Women’s basketball coach Grentz talks about team, coaching philosophy

Womens basketball coach Grentz talks about team, coaching philosophy

By Dave Fultz

The Daily Illini sat down with women’s basketball head coach Theresa Grentz to talk about this year’s team and her philosophies as a coach, motivator and teacher.

Grentz was inducted into the Women’s Basketball Hall of Fame in 2001, and has amassed over 650 victories in her 32-year coaching career.

She will begin her 12th season at Illinois Friday night as the Illini open their exhibition season at the Assembly Hall against Clarion University at 7 p.m.

Question: How was the team’s trip to Italy this summer?

Answer: It was great. It was a chance for all the players to be with each other, spend time with each other and to sightsee. It was nice to do all of those things and play games. I really do believe that a lot of the things that were beginning there will blossom into this season.

Get The Daily Illini in your inbox!

  • Catch the latest on University of Illinois news, sports, and more. Delivered every weekday.
  • Stay up to date on all things Illini sports. Delivered every Monday.
This site is protected by reCAPTCHA and the Google Privacy Policy and Terms of Service apply.
Thank you for subscribing!

I just think that they were able to build friendships in a culture that was different from ours and were able to learn about each other. They learned a lot about each other that they didn’t know and that is always a positive.

Q: Do you have any particular lineups in mind for this season?

A: There is a lot of different ways that we can go.

The thing is that we are big, and I want to play big. We have to get comfortable with each other. We will work to become comfortable with each other so that we can read each other and know what (each other) is going to do before she does it. That is the point we are trying to get to.

Q: Senior Audrey Tabon was injured during the Orange & Blue Scrimmage on Tuesday. What is the latest news on her status?

A: Audrey has a torn right ACL. She will be out for the season; we’ll do an MRI and discuss surgery. There are decisions that haven’t been made yet. She’ll rehab and begin playing again, hopefully, in the summer. We are hoping for a full recovery and a redshirt. She’ll be doing everything with us; she’ll travel with us and do all of those things.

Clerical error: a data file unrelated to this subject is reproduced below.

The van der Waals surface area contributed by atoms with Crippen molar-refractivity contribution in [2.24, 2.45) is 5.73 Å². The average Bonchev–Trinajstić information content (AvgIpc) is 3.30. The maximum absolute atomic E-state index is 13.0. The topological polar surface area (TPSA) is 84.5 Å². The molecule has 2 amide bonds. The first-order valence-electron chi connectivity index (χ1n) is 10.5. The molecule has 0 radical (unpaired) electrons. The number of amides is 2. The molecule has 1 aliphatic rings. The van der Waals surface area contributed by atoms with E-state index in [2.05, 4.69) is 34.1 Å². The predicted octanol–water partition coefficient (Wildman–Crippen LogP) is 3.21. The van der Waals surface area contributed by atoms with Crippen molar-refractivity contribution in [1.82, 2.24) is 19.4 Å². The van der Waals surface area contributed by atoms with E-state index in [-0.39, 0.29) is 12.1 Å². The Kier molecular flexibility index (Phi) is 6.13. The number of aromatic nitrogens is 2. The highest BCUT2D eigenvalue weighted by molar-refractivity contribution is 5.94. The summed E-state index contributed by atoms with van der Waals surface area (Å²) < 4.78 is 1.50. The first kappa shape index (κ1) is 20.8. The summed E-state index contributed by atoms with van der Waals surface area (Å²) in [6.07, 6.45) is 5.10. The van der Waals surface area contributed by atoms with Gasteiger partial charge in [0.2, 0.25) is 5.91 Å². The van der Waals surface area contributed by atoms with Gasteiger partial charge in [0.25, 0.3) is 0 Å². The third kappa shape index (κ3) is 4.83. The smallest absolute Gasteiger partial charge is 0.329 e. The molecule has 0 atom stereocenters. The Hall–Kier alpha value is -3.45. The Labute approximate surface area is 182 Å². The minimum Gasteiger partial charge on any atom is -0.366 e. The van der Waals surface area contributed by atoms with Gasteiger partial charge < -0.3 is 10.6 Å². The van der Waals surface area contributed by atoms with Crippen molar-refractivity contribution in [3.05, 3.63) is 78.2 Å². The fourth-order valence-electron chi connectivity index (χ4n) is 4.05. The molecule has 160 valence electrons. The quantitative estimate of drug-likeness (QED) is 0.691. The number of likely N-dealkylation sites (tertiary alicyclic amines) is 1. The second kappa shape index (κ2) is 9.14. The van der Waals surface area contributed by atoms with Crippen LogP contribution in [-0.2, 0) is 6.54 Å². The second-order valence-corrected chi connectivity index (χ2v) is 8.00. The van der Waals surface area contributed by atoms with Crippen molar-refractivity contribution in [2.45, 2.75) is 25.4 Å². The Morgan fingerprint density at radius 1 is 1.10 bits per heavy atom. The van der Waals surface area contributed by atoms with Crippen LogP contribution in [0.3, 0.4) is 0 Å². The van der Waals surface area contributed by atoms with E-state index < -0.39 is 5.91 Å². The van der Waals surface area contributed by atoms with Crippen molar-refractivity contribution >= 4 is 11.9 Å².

Q: Does Audrey’s injury put any extra pressure on Erin Wigley (the only other senior on the team) to step up and be a leader?

A: I don’t think it puts any extra pressure on Erin because Erin already is a leader.

I have just been so pleased and so proud of just watching her grow as a person.

If anything, the thing that probably hurts the most for Erin is the fact that Audrey won’t be out there physically playing with her, because they were buddies.

Q: Is it true that you wanted to be a teacher before you started coaching?

A: I never wanted to coach, I had no desire to, but I loved teaching.

One of the things that was said to me when I was getting ready to move from elementary school teaching to collegiate coaching was said by the principal at the school I was teaching at. She pulled me aside and said to me, ‘We’ve watched you and you are a teacher, but your classroom will not be the conventional classroom that ours is. Your classroom will be the world.’

At that point, I had really no idea what that person was saying to me, but as I look back now over the years, that was probably one of the most profound statements that anyone ever said to me.

Q: What is your recruiting philosophy? What do you look for and expect out of girls?

A: Recruiting is so difficult. You’re looking for people with integrity; people who are coachable, teachable and who really are going to strive to be the best that they can be.

When you deal with human beings, they are going to make mistakes.

Q: What do you feel is a student athlete’s responsibility while in college?

A: College should be that next building block in a person’s life.

You should be able to go to college and make a mistake, realize you’ve made a mistake, correct it, and learn from it. You learn from your failures far more than you learn from your successes.

Q: What is your basketball philosophy?

A: I’ve always liked to play big. I like big plays and big players.